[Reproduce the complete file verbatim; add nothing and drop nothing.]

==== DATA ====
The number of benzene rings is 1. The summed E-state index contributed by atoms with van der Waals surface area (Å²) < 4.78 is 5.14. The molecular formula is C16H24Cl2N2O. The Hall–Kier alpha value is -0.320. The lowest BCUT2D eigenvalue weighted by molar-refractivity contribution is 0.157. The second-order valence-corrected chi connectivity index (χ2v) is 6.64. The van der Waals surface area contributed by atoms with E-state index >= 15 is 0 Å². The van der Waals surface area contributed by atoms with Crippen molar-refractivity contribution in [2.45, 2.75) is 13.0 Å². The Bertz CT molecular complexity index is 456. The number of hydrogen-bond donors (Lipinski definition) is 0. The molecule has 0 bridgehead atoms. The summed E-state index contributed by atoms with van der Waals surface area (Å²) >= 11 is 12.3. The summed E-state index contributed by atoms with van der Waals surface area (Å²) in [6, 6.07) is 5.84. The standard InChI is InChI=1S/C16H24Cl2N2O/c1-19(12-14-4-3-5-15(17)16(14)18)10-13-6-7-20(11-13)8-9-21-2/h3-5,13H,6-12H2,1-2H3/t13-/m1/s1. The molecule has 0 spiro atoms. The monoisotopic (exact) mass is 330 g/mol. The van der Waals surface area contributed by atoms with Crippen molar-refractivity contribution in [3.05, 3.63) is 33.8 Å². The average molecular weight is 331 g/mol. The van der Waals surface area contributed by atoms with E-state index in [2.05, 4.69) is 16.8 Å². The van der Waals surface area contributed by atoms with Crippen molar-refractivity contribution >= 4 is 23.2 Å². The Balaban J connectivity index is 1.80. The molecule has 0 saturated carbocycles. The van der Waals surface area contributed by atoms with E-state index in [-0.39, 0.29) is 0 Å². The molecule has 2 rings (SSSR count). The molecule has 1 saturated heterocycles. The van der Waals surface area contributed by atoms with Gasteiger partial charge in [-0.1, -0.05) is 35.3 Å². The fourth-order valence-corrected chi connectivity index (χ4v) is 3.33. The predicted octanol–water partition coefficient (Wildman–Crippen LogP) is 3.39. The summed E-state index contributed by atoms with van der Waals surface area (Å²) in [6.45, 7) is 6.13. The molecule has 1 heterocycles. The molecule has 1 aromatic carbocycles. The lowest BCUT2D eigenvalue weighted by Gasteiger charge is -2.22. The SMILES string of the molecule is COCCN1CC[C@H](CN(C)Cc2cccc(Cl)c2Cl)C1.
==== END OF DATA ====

The number of benzene rings is 1. The summed E-state index contributed by atoms with van der Waals surface area (Å²) < 4.78 is 5.14. The molecular formula is C16H24Cl2N2O. The Hall–Kier alpha value is -0.320. The lowest BCUT2D eigenvalue weighted by molar-refractivity contribution is 0.157. The second-order valence-corrected chi connectivity index (χ2v) is 6.64. The van der Waals surface area contributed by atoms with E-state index >= 15 is 0 Å². The van der Waals surface area contributed by atoms with Crippen molar-refractivity contribution in [2.45, 2.75) is 13.0 Å². The Bertz CT molecular complexity index is 456. The number of hydrogen-bond donors (Lipinski definition) is 0. The molecule has 0 bridgehead atoms. The summed E-state index contributed by atoms with van der Waals surface area (Å²) >= 11 is 12.3. The summed E-state index contributed by atoms with van der Waals surface area (Å²) in [6, 6.07) is 5.84. The standard InChI is InChI=1S/C16H24Cl2N2O/c1-19(12-14-4-3-5-15(17)16(14)18)10-13-6-7-20(11-13)8-9-21-2/h3-5,13H,6-12H2,1-2H3/t13-/m1/s1. The molecule has 0 spiro atoms. The monoisotopic (exact) mass is 330 g/mol. The van der Waals surface area contributed by atoms with Crippen molar-refractivity contribution in [3.05, 3.63) is 33.8 Å². The average molecular weight is 331 g/mol. The van der Waals surface area contributed by atoms with E-state index in [2.05, 4.69) is 16.8 Å². The van der Waals surface area contributed by atoms with Crippen molar-refractivity contribution >= 4 is 23.2 Å². The Balaban J connectivity index is 1.80. The molecule has 0 saturated carbocycles. The van der Waals surface area contributed by atoms with E-state index in [-0.39, 0.29) is 0 Å². The molecule has 2 rings (SSSR count). The molecule has 1 saturated heterocycles. The van der Waals surface area contributed by atoms with Gasteiger partial charge in [-0.1, -0.05) is 35.3 Å². The fourth-order valence-corrected chi connectivity index (χ4v) is 3.33. The predicted octanol–water partition coefficient (Wildman–Crippen LogP) is 3.39. The summed E-state index contributed by atoms with van der Waals surface area (Å²) in [6.45, 7) is 6.13. The molecule has 1 heterocycles. The molecule has 1 aromatic carbocycles. The lowest BCUT2D eigenvalue weighted by Gasteiger charge is -2.22. The SMILES string of the molecule is COCCN1CC[C@H](CN(C)Cc2cccc(Cl)c2Cl)C1.